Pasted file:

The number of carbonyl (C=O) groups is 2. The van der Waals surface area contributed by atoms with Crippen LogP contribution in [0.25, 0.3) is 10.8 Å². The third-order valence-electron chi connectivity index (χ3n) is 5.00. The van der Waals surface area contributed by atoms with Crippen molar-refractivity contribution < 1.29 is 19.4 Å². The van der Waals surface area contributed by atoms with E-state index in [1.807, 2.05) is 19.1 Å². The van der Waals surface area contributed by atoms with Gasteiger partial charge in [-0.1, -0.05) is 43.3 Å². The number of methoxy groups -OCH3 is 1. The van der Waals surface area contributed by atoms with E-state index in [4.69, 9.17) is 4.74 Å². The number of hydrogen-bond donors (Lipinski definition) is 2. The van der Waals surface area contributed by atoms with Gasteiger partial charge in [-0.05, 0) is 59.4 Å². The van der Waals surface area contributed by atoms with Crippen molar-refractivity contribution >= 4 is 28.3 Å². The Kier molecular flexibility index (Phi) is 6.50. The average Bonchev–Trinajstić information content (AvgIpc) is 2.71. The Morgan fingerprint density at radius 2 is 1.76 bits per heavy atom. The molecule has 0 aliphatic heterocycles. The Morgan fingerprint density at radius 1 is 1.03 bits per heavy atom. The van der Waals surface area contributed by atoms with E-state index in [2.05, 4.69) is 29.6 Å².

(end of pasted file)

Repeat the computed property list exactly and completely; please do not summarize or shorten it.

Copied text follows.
The number of carbonyl (C=O) groups is 2. The van der Waals surface area contributed by atoms with Crippen LogP contribution in [0.25, 0.3) is 10.8 Å². The third-order valence-electron chi connectivity index (χ3n) is 5.00. The van der Waals surface area contributed by atoms with Crippen molar-refractivity contribution < 1.29 is 19.4 Å². The van der Waals surface area contributed by atoms with E-state index in [1.807, 2.05) is 19.1 Å². The van der Waals surface area contributed by atoms with Gasteiger partial charge in [-0.1, -0.05) is 43.3 Å². The number of methoxy groups -OCH3 is 1. The van der Waals surface area contributed by atoms with E-state index in [4.69, 9.17) is 4.74 Å². The number of hydrogen-bond donors (Lipinski definition) is 2. The van der Waals surface area contributed by atoms with Gasteiger partial charge in [-0.05, 0) is 59.4 Å². The van der Waals surface area contributed by atoms with Crippen molar-refractivity contribution >= 4 is 28.3 Å². The Kier molecular flexibility index (Phi) is 6.50. The average Bonchev–Trinajstić information content (AvgIpc) is 2.71. The Morgan fingerprint density at radius 2 is 1.76 bits per heavy atom. The molecule has 0 aliphatic heterocycles. The Morgan fingerprint density at radius 1 is 1.03 bits per heavy atom. The van der Waals surface area contributed by atoms with E-state index in [2.05, 4.69) is 29.6 Å².